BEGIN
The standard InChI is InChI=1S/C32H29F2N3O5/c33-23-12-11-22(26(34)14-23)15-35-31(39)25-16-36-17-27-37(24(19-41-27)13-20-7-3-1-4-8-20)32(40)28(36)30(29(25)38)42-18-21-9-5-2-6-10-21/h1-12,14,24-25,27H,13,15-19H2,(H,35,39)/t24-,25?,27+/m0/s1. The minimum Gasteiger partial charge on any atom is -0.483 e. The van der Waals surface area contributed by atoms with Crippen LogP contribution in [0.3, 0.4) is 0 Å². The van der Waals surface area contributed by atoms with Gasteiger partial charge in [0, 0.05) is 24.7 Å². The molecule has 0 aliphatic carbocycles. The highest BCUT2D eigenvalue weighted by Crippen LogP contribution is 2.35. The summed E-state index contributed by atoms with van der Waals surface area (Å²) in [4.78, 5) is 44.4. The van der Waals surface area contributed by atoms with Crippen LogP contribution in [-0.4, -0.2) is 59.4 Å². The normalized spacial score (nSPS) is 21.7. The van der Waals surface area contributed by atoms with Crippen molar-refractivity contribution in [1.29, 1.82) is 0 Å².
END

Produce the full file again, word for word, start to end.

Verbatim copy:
The standard InChI is InChI=1S/C32H29F2N3O5/c33-23-12-11-22(26(34)14-23)15-35-31(39)25-16-36-17-27-37(24(19-41-27)13-20-7-3-1-4-8-20)32(40)28(36)30(29(25)38)42-18-21-9-5-2-6-10-21/h1-12,14,24-25,27H,13,15-19H2,(H,35,39)/t24-,25?,27+/m0/s1. The minimum Gasteiger partial charge on any atom is -0.483 e. The van der Waals surface area contributed by atoms with Crippen LogP contribution in [0.3, 0.4) is 0 Å². The van der Waals surface area contributed by atoms with Gasteiger partial charge in [0, 0.05) is 24.7 Å². The molecule has 0 aliphatic carbocycles. The highest BCUT2D eigenvalue weighted by Crippen LogP contribution is 2.35. The summed E-state index contributed by atoms with van der Waals surface area (Å²) in [4.78, 5) is 44.4. The van der Waals surface area contributed by atoms with Crippen LogP contribution in [-0.4, -0.2) is 59.4 Å². The normalized spacial score (nSPS) is 21.7. The van der Waals surface area contributed by atoms with Crippen molar-refractivity contribution in [1.29, 1.82) is 0 Å².